When you’re young, or transitioning to a new field, treading unfamiliar professional waters can be daunting. You don’t have enough experience to really know what you’re doing, and without guidance it’s easy to make a lot of crucial mistakes. When you’re established in your career it’s easy to get in a rut and find yourself impatient with new perspectives and methods. In both cases, getting out of your own head is advisable. How do you do that? Find a mentor. Better yet, be a mentor.
Pay it forward
If you were lucky enough to benefit from someone mentoring you, it might be time to pay it forward. Being a mentor is sort of like teaching a new topic. When you must teach something, you tend to learn a lot more about it at the same time. So, if you’re finding yourself in a rut, or could use some fresh perspective and inspiration, being a mentor to another employee or industry member can be invigorating. The first signal that you may need to step up to a mentorship role is when you start getting unsolicited inquiries from younger employees or career-transitioners for advice.
I recently interviewed several people in the green industry for their thoughts on industry relationships and networking, asking them, “Do you actively mentor within the green industry?” — all were eager to offer up that mentorship was something they valued and engaged in frequently.
Dr. Bridget Behe, Michigan State University: “Yes. Often and with as many [mentees] as I can. Talking with them about work but also life. Nurture good relationships, keep them as an important part of your life and invest in them. Prune the relationships that aren’t positive and enjoyable. I’m a big believer in the ‘7 Habits of Highly Effective People.’ I teach it and strive to live by it.”
Brie Arthur, horticulturist and green industry communicator: “Yes, I have been very fortunate to connect with students through IPPS and NCSU horticulture programs. It is very rewarding to share my past experiences, host them for garden tours and meals and help guide them through a meaningful career in horticulture. I have written many recommendation letters lately and I believe the future is bright with this new generation rising.”
Christina Salwitz, The Personal Garden Coach: “I get requests to mentor people frequently, and I am always happy to do that whenever I can. It’s often a coffee chat, email connection or meeting at an industry event. Sometimes, a person needs details about steps they might take or confirmation of decisions from a subjective source, and sometimes they want to learn what I do in my own processes. I was given an invaluable mentoring opportunity when I began, and we are still friends and valued confidants to this day. I am a firm believer that women use this ability the best because of our natural nurturing skills.”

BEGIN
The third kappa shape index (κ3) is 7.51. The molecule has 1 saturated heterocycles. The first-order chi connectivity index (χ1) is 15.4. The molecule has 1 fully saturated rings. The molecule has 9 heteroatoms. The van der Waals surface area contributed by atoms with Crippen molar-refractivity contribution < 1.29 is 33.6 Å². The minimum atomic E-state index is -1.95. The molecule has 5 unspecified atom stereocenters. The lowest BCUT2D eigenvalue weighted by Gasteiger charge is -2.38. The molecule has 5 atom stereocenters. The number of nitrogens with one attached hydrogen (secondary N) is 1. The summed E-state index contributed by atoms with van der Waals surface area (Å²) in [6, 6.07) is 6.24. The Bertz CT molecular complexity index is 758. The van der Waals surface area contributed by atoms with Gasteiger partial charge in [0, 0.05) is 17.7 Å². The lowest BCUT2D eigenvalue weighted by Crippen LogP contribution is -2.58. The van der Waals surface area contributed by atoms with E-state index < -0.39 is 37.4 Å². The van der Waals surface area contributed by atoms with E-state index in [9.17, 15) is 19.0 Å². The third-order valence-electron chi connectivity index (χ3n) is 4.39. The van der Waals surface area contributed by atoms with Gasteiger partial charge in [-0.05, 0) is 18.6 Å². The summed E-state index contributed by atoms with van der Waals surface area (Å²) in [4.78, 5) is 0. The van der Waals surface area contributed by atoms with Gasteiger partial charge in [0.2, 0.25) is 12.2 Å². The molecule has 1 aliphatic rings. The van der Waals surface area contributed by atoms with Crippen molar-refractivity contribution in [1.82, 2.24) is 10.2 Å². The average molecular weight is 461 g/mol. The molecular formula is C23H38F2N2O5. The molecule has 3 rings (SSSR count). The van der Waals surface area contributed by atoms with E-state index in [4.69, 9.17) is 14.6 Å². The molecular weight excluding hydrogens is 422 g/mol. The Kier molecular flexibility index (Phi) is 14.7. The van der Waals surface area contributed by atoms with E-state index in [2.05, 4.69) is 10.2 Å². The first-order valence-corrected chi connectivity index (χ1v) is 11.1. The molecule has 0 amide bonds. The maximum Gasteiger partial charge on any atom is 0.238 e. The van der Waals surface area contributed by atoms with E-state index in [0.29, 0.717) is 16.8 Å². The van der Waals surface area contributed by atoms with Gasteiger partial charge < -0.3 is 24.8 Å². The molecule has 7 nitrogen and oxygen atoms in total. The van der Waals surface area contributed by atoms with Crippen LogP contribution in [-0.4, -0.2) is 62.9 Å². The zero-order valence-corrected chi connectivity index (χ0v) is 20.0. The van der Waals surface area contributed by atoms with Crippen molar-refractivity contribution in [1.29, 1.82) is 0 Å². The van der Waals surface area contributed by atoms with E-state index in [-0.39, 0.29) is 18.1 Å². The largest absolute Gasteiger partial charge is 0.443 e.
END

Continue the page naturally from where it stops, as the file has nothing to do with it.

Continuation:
Jill Hoffman, Hoffman Nursery: “Yes, I try to mentor women in the industry — mostly our employees and students. The biggest way to do this is by offering employees opportunities to attend conferences and tradeshows for learning and networking opportunities and offering students opportunities with internships here at the nursery. It is important to get them involved in the industry, whether it is giving them a role on a site committee for an upcoming conference or a chance to speak to others outside the nursery about what they do. It helps to share with them what is going on in the green industry and get them excited.”
Making the connection
Such informal one-on-one relationships are the most typical types of mentorships. And there are many within our industry who are proactively generous with their time. But not all of us are lucky enough to organically cross paths with someone who has the right experience and willingness to become our mentor. Many young employees may either not feel comfortable asking someone to mentor them, or not even think about it as a possibility. Older professionals often have their hands full, and actively pursuing mentorship duties can sometimes feel like an added burden.
I also see a lot of value in creating meaningful relationships between older and younger employees on your team. Doing so can help you bridge common communication gaps and provide invaluable new perspectives to each team member. Now, mentors don’t always have to be older than the people they are mentoring. The ability to mentor comes down to experience and what you have to offer someone building their career.
Structure and incentives
To encourage mentorship within your company, you probably need to create some formal structure and incentives. Depending on the size of your company, consider assigning all new hires the opportunity to formally connect with an assigned mentor within the company. Start by talking to existing staff to find out who wants to volunteer as a company mentor. Mentors should be experienced in the industry and have at least several years under their belt working at your company. Company mentors should aim to meet monthly with the employee they are mentoring — on company time — and of course be available for some emails or phone calls now and then. Give your mentors a small spending budget so the pair can get out of the office for a lunch meeting now and then. For employees willing to volunteer as mentors, consider offering incentives such as some extra paid time off.
Not everyone needs a mentor — or needs a mentor all the time — but just as with industry networking, making meaningful connections with other professionals often opens the door to new possibilities and opportunities.